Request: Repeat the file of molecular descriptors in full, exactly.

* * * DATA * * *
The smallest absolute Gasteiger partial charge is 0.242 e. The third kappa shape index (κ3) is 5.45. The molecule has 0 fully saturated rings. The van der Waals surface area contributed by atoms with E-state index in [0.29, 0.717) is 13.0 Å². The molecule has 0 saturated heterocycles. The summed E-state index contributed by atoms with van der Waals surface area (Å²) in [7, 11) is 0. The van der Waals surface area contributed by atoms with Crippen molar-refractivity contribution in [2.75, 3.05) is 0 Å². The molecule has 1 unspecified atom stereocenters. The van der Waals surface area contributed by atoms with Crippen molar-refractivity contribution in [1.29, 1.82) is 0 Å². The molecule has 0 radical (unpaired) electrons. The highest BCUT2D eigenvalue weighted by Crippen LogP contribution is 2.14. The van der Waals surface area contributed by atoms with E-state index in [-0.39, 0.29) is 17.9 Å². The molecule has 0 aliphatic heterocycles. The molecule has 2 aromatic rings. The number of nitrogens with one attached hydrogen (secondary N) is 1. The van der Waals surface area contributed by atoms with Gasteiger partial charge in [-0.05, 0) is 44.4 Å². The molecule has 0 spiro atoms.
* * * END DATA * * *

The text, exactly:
The smallest absolute Gasteiger partial charge is 0.242 e. The third kappa shape index (κ3) is 5.45. The molecule has 0 fully saturated rings. The van der Waals surface area contributed by atoms with E-state index in [0.29, 0.717) is 13.0 Å². The molecule has 0 saturated heterocycles. The summed E-state index contributed by atoms with van der Waals surface area (Å²) in [7, 11) is 0. The van der Waals surface area contributed by atoms with Crippen molar-refractivity contribution in [2.75, 3.05) is 0 Å². The molecule has 1 unspecified atom stereocenters. The van der Waals surface area contributed by atoms with Crippen molar-refractivity contribution in [1.29, 1.82) is 0 Å². The molecule has 0 radical (unpaired) electrons. The highest BCUT2D eigenvalue weighted by Crippen LogP contribution is 2.14. The van der Waals surface area contributed by atoms with E-state index in [-0.39, 0.29) is 17.9 Å². The molecule has 0 aliphatic heterocycles. The molecule has 2 aromatic rings. The number of nitrogens with one attached hydrogen (secondary N) is 1. The van der Waals surface area contributed by atoms with Gasteiger partial charge in [-0.05, 0) is 44.4 Å². The molecule has 0 spiro atoms.